45. Yun, J. et al. Characterization of a novel amylolytic enzyme encoded by a gene from a soil-derived metagenomic library. Appl. Environ. Microbiol. 70, 7229-7235 (2004) , .
    • . . . The same approach has been used to clone genes from soil communities that code for lipases38, 39, 40, proteases41, 42, oxidoreductases43, amylases44, 45, antibiotics46, 47, 48, 49, antibiotic resistance enzymes50 and membrane proteins51 . . .
    • . . . Direct lysis approaches have been used more frequently than the separation techniques to isolate soil DNA for the construction of libraries35, 36, 37, 39, 42, 43, 45, 47, 61. . . .
    • . . . Small-insert soil-based libraries are useful for the isolation of single genes or small operons encoding new metabolic functions35, 38, 43, 45, 50, 51, 63 . . .
    • . . . Despite these limitations, analysing and screening of libraries has yielded several novel biomolecules35, 36, 37, 38, 39, 40, 41, 42, 43, 44, 45, 46, 47, 48, 49, 50, 51, 61, 63, 70, 71, 72, 73 and provided insights into the genomes of uncultured prokaryotic soil organisms and the ecology of the soil ecosystem58, 65, 66, 69. . . .
    • . . . Most of the screening methods to isolate genes or gene clusters for novel biocatalysts or small molecules are based on detecting activity from library-containing clones35, 36, 37, 38, 39, 40, 41, 42, 43, 45, 46, 47, 48, 49, 50, 51, 61, 63, 64, 72, 73 . . .
  46. Wang, G. Y. et al. Novel natural products from soil DNA libraries in a streptomycete host. Org. Lett. 2, 2401-2404 (2000).First report on the use of a non-E. coli host for screening of metagenomic libraries , .
    • . . . The same approach has been used to clone genes from soil communities that code for lipases38, 39, 40, proteases41, 42, oxidoreductases43, amylases44, 45, antibiotics46, 47, 48, 49, antibiotic resistance enzymes50 and membrane proteins51 . . .
    • . . . Despite these limitations, analysing and screening of libraries has yielded several novel biomolecules35, 36, 37, 38, 39, 40, 41, 42, 43, 44, 45, 46, 47, 48, 49, 50, 51, 61, 63, 70, 71, 72, 73 and provided insights into the genomes of uncultured prokaryotic soil organisms and the ecology of the soil ecosystem58, 65, 66, 69. . . .
    • . . . Most of the screening methods to isolate genes or gene clusters for novel biocatalysts or small molecules are based on detecting activity from library-containing clones35, 36, 37, 38, 39, 40, 41, 42, 43, 45, 46, 47, 48, 49, 50, 51, 61, 63, 64, 72, 73 . . .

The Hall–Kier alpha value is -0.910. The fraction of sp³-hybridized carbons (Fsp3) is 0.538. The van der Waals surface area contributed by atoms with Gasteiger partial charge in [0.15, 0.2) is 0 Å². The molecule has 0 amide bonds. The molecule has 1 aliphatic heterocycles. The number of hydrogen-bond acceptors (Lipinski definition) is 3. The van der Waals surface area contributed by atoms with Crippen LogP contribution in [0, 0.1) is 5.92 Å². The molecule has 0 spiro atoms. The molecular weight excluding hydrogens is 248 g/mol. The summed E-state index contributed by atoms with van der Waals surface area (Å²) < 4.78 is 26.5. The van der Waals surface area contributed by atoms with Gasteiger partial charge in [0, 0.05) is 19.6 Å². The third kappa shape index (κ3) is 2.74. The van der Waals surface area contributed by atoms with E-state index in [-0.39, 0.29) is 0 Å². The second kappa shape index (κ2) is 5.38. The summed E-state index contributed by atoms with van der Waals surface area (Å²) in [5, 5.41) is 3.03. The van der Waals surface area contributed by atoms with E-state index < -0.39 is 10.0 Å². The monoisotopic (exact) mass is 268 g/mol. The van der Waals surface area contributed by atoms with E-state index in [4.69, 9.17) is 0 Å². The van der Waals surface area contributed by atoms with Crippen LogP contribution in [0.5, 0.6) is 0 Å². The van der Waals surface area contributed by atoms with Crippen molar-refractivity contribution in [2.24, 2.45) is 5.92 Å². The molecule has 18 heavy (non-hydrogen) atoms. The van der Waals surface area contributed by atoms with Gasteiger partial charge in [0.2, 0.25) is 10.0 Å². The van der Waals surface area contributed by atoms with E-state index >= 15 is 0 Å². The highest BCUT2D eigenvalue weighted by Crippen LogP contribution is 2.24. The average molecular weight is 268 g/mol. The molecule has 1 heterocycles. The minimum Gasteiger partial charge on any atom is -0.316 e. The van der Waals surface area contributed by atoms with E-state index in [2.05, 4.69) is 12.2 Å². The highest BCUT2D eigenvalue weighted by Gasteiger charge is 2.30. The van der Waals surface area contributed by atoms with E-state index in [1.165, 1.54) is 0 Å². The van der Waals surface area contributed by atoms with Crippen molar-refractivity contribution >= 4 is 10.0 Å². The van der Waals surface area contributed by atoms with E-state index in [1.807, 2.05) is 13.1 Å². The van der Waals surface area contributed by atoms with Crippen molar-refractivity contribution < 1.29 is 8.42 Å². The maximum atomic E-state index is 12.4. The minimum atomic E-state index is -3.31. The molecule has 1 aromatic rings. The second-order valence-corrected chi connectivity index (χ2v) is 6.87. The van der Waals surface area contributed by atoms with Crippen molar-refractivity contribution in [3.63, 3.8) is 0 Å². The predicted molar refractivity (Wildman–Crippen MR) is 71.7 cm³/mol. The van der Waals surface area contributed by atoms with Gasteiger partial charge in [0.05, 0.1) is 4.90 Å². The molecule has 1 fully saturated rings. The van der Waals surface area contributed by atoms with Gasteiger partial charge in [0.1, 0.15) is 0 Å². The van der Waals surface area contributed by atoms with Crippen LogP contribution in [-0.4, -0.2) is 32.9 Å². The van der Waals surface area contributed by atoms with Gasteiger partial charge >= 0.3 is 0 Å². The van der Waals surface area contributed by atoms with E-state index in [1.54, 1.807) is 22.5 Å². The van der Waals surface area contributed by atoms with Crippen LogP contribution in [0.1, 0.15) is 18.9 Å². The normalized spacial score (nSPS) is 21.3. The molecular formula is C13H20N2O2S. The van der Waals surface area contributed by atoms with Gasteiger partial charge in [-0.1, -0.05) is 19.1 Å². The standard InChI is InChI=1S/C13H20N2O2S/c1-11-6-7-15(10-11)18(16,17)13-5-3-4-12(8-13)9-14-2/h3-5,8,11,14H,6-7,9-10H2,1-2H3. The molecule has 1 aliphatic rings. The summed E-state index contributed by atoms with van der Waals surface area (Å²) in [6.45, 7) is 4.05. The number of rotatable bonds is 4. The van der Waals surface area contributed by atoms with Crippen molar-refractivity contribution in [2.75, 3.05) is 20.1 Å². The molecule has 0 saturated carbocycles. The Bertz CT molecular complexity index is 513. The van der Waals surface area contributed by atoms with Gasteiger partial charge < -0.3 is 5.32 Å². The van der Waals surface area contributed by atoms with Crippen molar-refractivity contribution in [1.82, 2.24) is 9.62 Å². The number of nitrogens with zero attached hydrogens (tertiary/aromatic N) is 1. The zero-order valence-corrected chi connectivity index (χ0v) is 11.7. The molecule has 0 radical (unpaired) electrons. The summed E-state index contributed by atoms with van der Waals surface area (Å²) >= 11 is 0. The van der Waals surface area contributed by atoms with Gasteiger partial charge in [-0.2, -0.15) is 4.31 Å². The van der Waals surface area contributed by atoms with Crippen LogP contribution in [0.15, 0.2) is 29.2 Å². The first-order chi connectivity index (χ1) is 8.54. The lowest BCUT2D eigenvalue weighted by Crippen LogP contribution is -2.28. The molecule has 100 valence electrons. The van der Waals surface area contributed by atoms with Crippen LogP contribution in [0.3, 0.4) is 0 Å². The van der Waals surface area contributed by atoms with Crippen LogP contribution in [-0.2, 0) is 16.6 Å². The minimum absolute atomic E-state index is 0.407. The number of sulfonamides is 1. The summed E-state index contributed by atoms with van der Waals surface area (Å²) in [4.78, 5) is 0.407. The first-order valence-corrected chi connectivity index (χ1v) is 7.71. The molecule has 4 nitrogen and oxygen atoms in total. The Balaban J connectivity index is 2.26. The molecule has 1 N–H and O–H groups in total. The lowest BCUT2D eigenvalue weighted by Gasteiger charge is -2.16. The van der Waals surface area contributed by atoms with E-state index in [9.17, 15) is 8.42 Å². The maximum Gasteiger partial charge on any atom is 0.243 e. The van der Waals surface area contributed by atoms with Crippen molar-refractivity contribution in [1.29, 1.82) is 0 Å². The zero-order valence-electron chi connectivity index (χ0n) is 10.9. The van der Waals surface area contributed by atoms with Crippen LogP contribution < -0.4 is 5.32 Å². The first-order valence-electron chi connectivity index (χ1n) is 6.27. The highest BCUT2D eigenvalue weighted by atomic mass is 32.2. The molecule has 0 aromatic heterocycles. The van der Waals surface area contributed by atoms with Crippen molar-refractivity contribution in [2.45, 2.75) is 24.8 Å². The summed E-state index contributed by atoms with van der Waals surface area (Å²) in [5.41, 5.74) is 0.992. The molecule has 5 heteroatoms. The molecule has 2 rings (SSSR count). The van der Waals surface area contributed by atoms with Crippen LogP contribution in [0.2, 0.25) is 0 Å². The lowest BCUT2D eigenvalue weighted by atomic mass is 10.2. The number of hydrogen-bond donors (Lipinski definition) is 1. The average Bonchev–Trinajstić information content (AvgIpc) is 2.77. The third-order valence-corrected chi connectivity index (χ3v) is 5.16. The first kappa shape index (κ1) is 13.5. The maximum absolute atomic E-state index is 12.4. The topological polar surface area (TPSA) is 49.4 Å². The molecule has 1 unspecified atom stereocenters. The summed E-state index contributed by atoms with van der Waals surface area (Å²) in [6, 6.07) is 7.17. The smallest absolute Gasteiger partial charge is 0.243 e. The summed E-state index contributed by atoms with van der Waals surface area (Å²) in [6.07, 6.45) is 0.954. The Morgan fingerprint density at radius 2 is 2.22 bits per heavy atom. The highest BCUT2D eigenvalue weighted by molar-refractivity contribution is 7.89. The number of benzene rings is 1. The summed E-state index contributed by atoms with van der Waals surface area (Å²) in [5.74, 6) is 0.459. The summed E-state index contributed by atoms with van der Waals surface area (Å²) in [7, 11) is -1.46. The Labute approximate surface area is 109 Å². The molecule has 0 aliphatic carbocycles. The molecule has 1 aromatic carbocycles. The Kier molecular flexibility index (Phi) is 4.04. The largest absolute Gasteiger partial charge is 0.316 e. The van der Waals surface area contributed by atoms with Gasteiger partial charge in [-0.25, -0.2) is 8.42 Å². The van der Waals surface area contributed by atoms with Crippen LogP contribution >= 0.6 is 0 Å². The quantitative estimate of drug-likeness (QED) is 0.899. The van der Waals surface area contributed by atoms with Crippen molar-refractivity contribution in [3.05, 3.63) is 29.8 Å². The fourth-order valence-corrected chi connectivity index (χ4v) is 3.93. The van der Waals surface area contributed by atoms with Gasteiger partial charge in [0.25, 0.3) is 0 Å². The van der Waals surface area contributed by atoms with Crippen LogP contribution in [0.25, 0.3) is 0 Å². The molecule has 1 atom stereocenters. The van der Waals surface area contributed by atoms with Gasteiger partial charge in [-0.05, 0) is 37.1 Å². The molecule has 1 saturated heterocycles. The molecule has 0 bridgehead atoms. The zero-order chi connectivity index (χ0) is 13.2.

• . . . This strategy has been validated by the isolation of novel genes that encode degradative enzymes35, 37, 38, 39, 41, 43, 45, 63, antibiotic resistance50 and antibiotics36, 46, 47, 48, 49 . . .
    • . . . Recently, other bacterial hosts such as Streptomyces or Pseudomonas strains have been used to expand the range of soil-derived genes which can be detected during functional screens46, 49, 62 . . .
  47. MacNeil, I. A. et al. Expression and isolation of antimicrobial small molecules from soil DNA libraries. J. Mol. Microbiol. Biotechnol. 3, 301-308 (2001) , .
    • . . . The same approach has been used to clone genes from soil communities that code for lipases38, 39, 40, proteases41, 42, oxidoreductases43, amylases44, 45, antibiotics46, 47, 48, 49, antibiotic resistance enzymes50 and membrane proteins51 . . .
    • . . . As microbial populations are large, sample volumes can be small (500 g in most studies)25, 35, 37, 47, 52 . . .
    • . . . Direct lysis approaches have been used more frequently than the separation techniques to isolate soil DNA for the construction of libraries35, 36, 37, 39, 42, 43, 45, 47, 61. . . .
    • . . . Large-insert libraries are more appropriate to recover complex pathways that are encoded by large gene clusters or large DNA fragments for the characterization of genomes of uncultured soil microorganisms36, 37, 47, 48, 49, 58, 61, 64, 65, 66, 67 . . .
    • . . . Despite these limitations, analysing and screening of libraries has yielded several novel biomolecules35, 36, 37, 38, 39, 40, 41, 42, 43, 44, 45, 46, 47, 48, 49, 50, 51, 61, 63, 70, 71, 72, 73 and provided insights into the genomes of uncultured prokaryotic soil organisms and the ecology of the soil ecosystem58, 65, 66, 69. . . .
    • . . . Most of the screening methods to isolate genes or gene clusters for novel biocatalysts or small molecules are based on detecting activity from library-containing clones35, 36, 37, 38, 39, 40, 41, 42, 43, 45, 46, 47, 48, 49, 50, 51, 61, 63, 64, 72, 73 . . .